(1) If a person slips and falls on a transitory foreign substance in a business establishment, the injured person must prove that the business establishment had actual or constructive knowledge of the dangerous condition and should have taken action to remedy it. Constructive knowledge may be proven by circumstantial evidence showing that:
(a) The dangerous condition existed for such a length of time that, in the exercise of ordinary care, the business establishment should have known of the condition; or
(b) The condition occurred with regularity and was therefore foreseeable.
(2) This section does not affect any common-law duty of care owed by a person or entity in possession or control of a business premises.

[For more on this premises liability statute, read some of our earlier premises liability posts .]

Slip and Fall on Water and Paper Towels on Publix Supermarket Floor

In the case of Castaneda v. General Bldg. Services, 746 So. 2D 491 (Fla. Dist. Ct. App. 1999),  Juan Maria Castaneda was doing some grocery shopping at his local Publix supermarket when he slipped on the floor and was hurt. Mr. Casteneda fell because he slipped on some water and paper towels on the floor that had not been cleaned up by Publix’s cleaning company, General Building Services Corporation.

Read: Publix Slip And Fall Cases And Settlements

During the case, Publix’s cleaning company argued that the items did not create a dangerous condition and that Mr. Casteneda had failed to prove his case against them.

The trial judge agreed and granted the cleaning company’s motion for summary judgment. However, Mr. Casteneda didn’t give up. He took his case to the reviewing court, which reversed the summary judgment and sent the case back for trial or settlement between the parties.

The appeals court explained that it was necessary for the cleaning company to “completely dispel” Mr. Casteneda’s argument that the company had created a dangerous condition on that store floor by leaving the paper towels and water there in his path.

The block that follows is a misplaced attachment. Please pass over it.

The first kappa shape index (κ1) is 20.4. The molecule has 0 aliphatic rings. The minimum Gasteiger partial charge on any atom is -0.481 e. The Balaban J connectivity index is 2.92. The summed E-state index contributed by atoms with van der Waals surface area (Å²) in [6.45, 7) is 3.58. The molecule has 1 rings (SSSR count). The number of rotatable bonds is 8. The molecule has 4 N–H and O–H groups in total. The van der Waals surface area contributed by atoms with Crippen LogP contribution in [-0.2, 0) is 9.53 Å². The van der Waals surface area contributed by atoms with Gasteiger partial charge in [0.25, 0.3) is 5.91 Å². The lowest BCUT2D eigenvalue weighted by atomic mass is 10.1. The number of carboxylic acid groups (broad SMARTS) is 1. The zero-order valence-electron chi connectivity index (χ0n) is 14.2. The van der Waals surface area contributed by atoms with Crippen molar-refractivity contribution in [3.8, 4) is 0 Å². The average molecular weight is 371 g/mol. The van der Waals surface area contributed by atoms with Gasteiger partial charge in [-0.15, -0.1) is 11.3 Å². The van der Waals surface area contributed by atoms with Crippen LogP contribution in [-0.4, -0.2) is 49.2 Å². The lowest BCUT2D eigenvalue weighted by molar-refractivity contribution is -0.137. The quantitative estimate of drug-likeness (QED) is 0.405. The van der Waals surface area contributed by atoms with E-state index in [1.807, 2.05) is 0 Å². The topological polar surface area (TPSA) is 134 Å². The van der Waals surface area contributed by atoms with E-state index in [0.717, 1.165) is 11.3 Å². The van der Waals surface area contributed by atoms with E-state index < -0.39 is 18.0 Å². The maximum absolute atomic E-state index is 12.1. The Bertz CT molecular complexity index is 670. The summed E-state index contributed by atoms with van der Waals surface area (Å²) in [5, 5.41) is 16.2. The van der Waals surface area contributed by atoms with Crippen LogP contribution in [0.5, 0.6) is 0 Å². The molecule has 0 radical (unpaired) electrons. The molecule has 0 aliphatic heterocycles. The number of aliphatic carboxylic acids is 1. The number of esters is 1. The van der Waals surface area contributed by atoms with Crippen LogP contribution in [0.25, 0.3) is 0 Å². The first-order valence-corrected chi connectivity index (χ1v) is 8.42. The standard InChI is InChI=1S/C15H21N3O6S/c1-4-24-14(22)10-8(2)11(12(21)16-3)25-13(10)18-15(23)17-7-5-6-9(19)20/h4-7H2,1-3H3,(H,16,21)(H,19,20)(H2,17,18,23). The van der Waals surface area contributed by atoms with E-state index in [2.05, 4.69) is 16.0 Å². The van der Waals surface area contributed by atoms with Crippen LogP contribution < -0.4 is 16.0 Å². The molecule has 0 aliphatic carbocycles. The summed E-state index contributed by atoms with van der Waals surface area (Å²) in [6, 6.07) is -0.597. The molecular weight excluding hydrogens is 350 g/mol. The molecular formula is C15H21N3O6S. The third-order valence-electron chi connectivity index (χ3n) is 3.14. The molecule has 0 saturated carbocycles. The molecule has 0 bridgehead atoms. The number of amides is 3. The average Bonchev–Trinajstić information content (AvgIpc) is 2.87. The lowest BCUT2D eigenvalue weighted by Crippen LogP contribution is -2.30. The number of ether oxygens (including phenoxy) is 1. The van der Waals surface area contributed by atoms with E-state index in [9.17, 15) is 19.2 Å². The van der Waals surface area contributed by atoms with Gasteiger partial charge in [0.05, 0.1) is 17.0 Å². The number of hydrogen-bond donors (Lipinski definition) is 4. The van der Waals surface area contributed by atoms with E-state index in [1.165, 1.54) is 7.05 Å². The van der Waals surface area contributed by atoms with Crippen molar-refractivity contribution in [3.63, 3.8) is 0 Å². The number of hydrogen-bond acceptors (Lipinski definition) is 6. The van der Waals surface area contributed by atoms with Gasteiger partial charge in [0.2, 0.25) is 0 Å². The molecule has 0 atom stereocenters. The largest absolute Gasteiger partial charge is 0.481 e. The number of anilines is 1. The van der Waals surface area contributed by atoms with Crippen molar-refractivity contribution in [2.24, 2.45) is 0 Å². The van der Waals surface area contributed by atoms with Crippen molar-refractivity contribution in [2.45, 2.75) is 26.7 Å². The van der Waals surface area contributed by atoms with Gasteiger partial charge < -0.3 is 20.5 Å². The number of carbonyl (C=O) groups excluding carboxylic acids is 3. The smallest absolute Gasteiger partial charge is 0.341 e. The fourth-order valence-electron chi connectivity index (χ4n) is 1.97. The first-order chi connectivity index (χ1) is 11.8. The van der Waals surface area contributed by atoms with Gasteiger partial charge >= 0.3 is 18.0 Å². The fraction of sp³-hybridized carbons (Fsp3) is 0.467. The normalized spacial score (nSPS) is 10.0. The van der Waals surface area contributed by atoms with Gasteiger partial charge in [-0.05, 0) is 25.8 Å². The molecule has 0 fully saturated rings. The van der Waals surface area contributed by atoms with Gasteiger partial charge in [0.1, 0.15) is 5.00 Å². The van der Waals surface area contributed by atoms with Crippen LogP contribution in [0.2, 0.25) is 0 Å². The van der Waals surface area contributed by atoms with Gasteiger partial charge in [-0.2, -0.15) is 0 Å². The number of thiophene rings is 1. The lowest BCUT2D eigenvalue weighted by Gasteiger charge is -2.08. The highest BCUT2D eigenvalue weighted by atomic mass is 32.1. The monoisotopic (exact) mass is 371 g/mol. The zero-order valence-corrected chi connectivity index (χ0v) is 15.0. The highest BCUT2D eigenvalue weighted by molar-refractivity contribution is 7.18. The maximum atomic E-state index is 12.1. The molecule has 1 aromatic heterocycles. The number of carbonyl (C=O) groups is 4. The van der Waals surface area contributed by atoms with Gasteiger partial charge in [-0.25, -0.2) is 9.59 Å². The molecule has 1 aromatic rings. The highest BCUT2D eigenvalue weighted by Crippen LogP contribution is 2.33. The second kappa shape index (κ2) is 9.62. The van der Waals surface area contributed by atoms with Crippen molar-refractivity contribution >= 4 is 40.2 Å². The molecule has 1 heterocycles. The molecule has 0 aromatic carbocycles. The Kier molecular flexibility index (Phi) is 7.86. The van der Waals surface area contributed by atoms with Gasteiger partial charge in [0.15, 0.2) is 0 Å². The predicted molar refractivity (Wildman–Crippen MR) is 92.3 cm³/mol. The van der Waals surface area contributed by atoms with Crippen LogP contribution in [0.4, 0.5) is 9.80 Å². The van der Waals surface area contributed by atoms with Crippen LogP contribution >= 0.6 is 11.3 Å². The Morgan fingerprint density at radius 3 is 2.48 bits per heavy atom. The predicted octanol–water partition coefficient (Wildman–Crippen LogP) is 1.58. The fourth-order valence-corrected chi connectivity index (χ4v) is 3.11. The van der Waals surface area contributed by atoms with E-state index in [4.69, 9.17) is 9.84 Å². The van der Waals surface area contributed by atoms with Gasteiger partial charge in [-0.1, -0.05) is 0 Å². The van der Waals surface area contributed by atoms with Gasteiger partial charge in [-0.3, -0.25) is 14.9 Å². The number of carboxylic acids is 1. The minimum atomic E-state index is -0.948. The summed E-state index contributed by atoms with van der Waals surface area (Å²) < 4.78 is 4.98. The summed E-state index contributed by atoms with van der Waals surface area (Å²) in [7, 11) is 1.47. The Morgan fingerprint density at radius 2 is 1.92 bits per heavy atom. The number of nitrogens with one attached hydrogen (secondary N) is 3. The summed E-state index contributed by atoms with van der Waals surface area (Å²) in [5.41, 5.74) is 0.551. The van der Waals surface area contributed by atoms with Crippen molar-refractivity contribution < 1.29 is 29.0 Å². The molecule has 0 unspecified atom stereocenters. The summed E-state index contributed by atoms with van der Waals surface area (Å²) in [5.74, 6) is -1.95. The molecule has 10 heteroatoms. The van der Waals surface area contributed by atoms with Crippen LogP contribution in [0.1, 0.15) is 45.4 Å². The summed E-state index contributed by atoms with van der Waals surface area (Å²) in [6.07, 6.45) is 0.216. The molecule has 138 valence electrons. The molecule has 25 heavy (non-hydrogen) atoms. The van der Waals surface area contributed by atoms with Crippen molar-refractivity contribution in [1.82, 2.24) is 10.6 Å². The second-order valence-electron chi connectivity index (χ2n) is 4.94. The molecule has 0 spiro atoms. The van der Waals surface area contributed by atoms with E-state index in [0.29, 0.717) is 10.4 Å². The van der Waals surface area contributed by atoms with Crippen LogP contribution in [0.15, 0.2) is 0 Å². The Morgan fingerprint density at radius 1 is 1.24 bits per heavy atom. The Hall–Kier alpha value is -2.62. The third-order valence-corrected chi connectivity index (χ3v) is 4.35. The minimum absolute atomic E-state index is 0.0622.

Therefore, it was up to a Florida jury to decide if those items created a dangerous condition, not the Judge in this case.  Since there was a material fact in dispute, (did the objects create a dangerous condition?), the trier of fact (the jury) should have made the decision.

What Should You Do If You Had A Slip and Fall Accident Because of A Loose Object On The Floor?

If you are injured at a Florida business where you slipped and fell because of a loose object on the floor, then you likely have a claim against that business — and its insurance company — for your injuries. (see our Slip and Fall Checklist to learn what type of information is needed to pursue one of these claims).

What Should You Do Now?

A good piece of advice if you have been harmed by a slip and fall, is to at least speak with an experienced personal injury lawyer before you file a claim to learn about some of the issues that can arise with these claims, including the type of evidence needed to prove a claim and the type and amount of damages you can recover. Most personal injury lawyers, like Alan Sackrin, will offer a free initial consultation (over the phone or in person)  to answer your questions, including what to include in a demand letter.

Related:

Do you have questions or comments? Then please feel free to send Alan an email or call him now at (954) 458-8655.